What Happens to Credit Card Debt in a Divorce?

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Divorce Law
This article was reviewed and approved for publication by Attorney Charlotte Christian.

What Happens to Credit Card Debt in a DivorceAs a married couple, you’ve collected many things together: shells from the beach on your honeymoon, postcards from vacations, and Christmas ornaments… However, perhaps you, like many other couples, have also collected credit card debt. If you are now facing the daunting reality of divorce, you may wonder what will happen with that credit card debt in divorce proceedings.

The answer to that question will depend on several variables, including your resident state, if the card is in your name, whether it is a joint credit card or you are a co-signer, or if the debt was assigned to you in a divorce proceeding. You will need to have that conversation with your divorce attorney, but here are a few factors to consider while dealing with credit card debt during divorce.

Creditors Don’t Care Who Has to Pay

You may be feeling the heartbreak of your divorce, but you’ll have to accept that creditors are going to seem heartless towards your situation. Lynn Wardle, a professor at BYU Law, notes that creditors are constitutionally protected from getting involved in divorce proceedings.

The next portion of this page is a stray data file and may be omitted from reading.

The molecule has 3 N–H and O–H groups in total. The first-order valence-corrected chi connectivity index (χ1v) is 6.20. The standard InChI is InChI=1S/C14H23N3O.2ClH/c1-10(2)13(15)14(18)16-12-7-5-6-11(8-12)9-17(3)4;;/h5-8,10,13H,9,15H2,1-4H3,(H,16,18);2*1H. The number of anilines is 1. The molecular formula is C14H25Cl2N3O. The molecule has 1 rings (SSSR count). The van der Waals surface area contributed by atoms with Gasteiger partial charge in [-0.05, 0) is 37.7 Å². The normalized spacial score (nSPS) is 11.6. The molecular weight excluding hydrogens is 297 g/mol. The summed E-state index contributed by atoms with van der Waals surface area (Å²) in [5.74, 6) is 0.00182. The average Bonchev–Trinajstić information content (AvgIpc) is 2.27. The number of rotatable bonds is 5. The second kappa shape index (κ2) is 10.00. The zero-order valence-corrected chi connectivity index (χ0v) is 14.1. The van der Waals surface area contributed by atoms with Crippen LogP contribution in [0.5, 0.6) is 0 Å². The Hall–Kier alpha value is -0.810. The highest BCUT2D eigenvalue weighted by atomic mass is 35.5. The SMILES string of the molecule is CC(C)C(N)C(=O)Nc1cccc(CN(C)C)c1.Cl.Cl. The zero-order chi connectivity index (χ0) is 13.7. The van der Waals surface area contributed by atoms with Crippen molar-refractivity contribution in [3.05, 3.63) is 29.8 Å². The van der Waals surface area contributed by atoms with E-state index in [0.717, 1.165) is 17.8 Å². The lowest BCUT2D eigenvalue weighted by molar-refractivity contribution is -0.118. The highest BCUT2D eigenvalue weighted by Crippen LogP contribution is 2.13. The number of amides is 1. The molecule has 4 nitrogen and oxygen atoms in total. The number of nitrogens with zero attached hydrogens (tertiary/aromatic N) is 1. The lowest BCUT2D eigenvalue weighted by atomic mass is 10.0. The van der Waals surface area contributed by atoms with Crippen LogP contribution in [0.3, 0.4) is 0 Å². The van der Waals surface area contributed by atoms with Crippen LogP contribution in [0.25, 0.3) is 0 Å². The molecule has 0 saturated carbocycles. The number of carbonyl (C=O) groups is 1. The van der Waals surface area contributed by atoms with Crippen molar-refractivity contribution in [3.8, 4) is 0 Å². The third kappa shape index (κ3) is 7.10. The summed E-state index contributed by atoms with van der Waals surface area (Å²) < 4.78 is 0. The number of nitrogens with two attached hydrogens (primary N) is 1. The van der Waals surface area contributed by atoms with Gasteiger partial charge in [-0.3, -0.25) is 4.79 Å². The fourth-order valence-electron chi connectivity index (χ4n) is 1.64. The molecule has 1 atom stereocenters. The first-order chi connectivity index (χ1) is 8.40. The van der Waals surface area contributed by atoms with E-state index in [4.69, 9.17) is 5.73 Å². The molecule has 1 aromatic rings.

She states, “The Constitution protects against the ‘impairment of contracts’ such as the contract between the credit card company and the borrower. Additionally, the credit card companies usually are not parties to the divorce action and it would deny them due process to take their valuable financial rights in those circumstances.”

Marsha Garrison, a professor at Brooklyn Law School, agrees with Wardle, stating, “Bottom line, a divorce court or divorce agreement may determine obligations of spouses toward each other regarding joint debts, but not creditors’ rights regarding collection from debtor spouses.”